Last Thursday, the Gazette published the letter, and, indeed, it had been edited. (One notation that did not appear in the daily was a portion of the above quote.) But, astonishingly enough, Paige devoted that day's entire unsigned "Our View" editorial to assaulting the city manager's letter to the editor.

reference to letter

In the 975-word editorial titled "Shoot the messenger: Personal attacks no substitute for real answers," the Gazette attempted to slice and dice Kramer, point by point. The anonymous writer of the editorial presumably Paige then went after Kramer himself, accusing him of throwing a "tantrum," misusing public resources, and being an inept manager.

"If Kramer thinks he can intimidate this page, or prevent us from giving readers our unvarnished opinions about what's going on inside city government, he's mistaken," the editorial concluded. "Worry less about how we do our jobs, Mr. City Manager, and focus more on doing yours."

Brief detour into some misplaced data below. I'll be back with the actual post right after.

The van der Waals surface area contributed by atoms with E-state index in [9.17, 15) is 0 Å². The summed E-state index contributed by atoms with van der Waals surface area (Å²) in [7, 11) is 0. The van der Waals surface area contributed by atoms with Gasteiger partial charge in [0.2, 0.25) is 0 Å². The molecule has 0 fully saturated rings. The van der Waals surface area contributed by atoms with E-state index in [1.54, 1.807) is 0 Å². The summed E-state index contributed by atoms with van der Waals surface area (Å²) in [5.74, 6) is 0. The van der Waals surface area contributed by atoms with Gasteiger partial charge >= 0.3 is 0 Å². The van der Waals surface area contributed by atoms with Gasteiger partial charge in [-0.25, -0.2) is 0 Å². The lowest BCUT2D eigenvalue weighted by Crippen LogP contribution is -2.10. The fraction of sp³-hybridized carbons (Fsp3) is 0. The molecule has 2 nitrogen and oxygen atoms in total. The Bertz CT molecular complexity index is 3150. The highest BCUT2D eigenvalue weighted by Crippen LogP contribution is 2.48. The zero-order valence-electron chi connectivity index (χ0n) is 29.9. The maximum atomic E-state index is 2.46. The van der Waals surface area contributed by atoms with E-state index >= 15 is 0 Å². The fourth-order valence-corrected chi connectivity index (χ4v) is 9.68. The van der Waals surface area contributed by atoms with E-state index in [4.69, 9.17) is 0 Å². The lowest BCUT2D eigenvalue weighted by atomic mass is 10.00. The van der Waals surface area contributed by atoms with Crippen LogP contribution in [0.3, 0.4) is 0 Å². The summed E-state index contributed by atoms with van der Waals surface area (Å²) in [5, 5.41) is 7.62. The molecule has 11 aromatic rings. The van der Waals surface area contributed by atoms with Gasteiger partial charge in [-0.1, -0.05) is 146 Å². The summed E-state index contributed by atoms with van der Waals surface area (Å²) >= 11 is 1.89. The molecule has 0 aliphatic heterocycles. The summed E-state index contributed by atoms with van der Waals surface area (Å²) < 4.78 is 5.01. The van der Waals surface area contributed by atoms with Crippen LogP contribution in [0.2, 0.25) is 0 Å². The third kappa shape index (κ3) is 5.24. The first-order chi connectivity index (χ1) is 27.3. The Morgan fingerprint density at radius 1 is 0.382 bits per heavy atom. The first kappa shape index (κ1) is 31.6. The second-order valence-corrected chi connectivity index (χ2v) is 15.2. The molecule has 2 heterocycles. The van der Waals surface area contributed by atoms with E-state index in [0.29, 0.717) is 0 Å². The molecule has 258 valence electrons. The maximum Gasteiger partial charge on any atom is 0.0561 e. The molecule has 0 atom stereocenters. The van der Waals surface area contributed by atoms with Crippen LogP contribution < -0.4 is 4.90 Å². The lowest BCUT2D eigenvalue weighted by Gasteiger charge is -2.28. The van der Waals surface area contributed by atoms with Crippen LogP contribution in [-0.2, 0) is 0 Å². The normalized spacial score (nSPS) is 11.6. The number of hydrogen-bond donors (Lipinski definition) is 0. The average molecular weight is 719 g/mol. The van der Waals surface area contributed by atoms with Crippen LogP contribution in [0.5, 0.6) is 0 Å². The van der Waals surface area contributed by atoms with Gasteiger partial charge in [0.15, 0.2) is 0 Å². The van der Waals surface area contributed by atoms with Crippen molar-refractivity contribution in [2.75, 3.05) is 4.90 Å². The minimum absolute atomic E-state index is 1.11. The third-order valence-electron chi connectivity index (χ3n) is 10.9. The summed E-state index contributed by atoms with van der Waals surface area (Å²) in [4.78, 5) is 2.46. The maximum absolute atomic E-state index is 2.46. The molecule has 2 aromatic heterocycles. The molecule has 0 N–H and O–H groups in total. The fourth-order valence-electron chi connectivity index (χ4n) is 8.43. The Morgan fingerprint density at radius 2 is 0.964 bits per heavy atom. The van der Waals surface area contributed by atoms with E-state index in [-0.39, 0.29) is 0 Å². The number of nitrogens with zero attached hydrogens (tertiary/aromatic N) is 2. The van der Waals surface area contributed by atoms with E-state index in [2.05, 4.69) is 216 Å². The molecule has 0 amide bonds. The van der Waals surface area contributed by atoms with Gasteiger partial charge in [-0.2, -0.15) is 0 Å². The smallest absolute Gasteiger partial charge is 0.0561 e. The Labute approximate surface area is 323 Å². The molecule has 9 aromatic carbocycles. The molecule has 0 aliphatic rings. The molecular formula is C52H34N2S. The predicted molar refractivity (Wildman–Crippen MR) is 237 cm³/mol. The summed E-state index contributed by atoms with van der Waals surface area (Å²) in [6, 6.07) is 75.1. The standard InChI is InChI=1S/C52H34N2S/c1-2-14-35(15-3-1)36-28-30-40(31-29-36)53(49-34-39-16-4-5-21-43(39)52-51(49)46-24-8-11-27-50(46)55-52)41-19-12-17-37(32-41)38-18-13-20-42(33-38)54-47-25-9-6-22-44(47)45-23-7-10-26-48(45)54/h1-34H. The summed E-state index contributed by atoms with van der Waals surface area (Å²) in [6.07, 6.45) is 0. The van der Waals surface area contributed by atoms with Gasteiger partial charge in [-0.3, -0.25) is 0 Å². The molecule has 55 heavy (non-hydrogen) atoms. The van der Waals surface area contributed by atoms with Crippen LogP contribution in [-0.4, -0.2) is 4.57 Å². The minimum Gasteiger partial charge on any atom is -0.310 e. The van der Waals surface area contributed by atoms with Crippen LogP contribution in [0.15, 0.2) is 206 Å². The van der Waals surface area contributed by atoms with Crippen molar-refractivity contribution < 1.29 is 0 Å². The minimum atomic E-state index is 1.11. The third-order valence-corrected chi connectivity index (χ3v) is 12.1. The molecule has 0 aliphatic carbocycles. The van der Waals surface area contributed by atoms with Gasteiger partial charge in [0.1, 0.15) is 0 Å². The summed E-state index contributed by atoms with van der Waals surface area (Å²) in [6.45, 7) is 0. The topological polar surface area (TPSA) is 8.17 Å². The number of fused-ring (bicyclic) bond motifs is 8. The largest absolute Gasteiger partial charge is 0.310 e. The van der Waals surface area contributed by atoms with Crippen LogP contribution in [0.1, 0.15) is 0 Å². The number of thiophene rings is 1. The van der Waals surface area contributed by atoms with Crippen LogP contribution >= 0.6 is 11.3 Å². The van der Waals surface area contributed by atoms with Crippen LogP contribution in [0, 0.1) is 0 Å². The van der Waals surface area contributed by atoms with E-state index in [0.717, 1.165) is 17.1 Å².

This week, Paige stood firm: "It's unfortunate that the city manager chose to personalize things rather than deal with the serious issues we've raised in the Gazette's news stories and editorials," he said in a phone message. "The fact he used city resources and facilities to launch his attack only deepens doubts about how he's doing his job. My intent is to keep the focus on the issues; I hope he'll do so in the future."

Paige has been the editorial page editor of the daily for four years. Before moving to Colorado Springs, he worked at the Washington Times. Before that, he served as a personal aide to George H. W. Bush's controversial chief of staff, John Sununu, and in the early 1990s, he was press secretary for former GOP presidential nominee Alan Keyes who once termed homosexuality "the unbridled sort of satisfaction of human passions [that] leads to totalitarianism, Nazism and communism."